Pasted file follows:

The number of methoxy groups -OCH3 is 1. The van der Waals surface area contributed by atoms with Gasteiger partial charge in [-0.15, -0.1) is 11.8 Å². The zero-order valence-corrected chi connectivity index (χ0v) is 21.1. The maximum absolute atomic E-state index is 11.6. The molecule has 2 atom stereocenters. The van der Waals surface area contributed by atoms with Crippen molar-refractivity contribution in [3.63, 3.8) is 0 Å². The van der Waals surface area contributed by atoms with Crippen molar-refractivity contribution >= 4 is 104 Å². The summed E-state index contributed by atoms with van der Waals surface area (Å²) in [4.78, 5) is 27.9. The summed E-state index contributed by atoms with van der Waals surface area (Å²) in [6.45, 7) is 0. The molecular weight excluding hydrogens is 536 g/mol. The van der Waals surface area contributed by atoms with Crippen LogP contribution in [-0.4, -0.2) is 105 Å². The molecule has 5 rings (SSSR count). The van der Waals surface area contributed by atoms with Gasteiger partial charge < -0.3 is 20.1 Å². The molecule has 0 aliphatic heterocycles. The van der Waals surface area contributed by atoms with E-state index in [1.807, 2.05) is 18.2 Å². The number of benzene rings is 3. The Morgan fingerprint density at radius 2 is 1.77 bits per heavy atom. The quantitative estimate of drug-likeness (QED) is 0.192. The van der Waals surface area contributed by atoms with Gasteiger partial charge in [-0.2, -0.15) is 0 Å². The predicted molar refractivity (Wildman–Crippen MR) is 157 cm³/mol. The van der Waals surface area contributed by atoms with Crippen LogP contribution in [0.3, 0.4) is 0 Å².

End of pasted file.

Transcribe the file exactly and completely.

The number of methoxy groups -OCH3 is 1. The van der Waals surface area contributed by atoms with Gasteiger partial charge in [-0.15, -0.1) is 11.8 Å². The zero-order valence-corrected chi connectivity index (χ0v) is 21.1. The maximum absolute atomic E-state index is 11.6. The molecule has 2 atom stereocenters. The van der Waals surface area contributed by atoms with Crippen molar-refractivity contribution in [3.63, 3.8) is 0 Å². The van der Waals surface area contributed by atoms with Crippen molar-refractivity contribution >= 4 is 104 Å². The summed E-state index contributed by atoms with van der Waals surface area (Å²) in [4.78, 5) is 27.9. The summed E-state index contributed by atoms with van der Waals surface area (Å²) in [6.45, 7) is 0. The molecular weight excluding hydrogens is 536 g/mol. The van der Waals surface area contributed by atoms with Crippen LogP contribution in [-0.4, -0.2) is 105 Å². The molecule has 5 rings (SSSR count). The van der Waals surface area contributed by atoms with Gasteiger partial charge < -0.3 is 20.1 Å². The molecule has 0 aliphatic heterocycles. The van der Waals surface area contributed by atoms with E-state index in [1.807, 2.05) is 18.2 Å². The number of benzene rings is 3. The Morgan fingerprint density at radius 2 is 1.77 bits per heavy atom. The quantitative estimate of drug-likeness (QED) is 0.192. The van der Waals surface area contributed by atoms with Gasteiger partial charge in [-0.2, -0.15) is 0 Å². The predicted molar refractivity (Wildman–Crippen MR) is 157 cm³/mol. The van der Waals surface area contributed by atoms with Crippen LogP contribution in [0.3, 0.4) is 0 Å².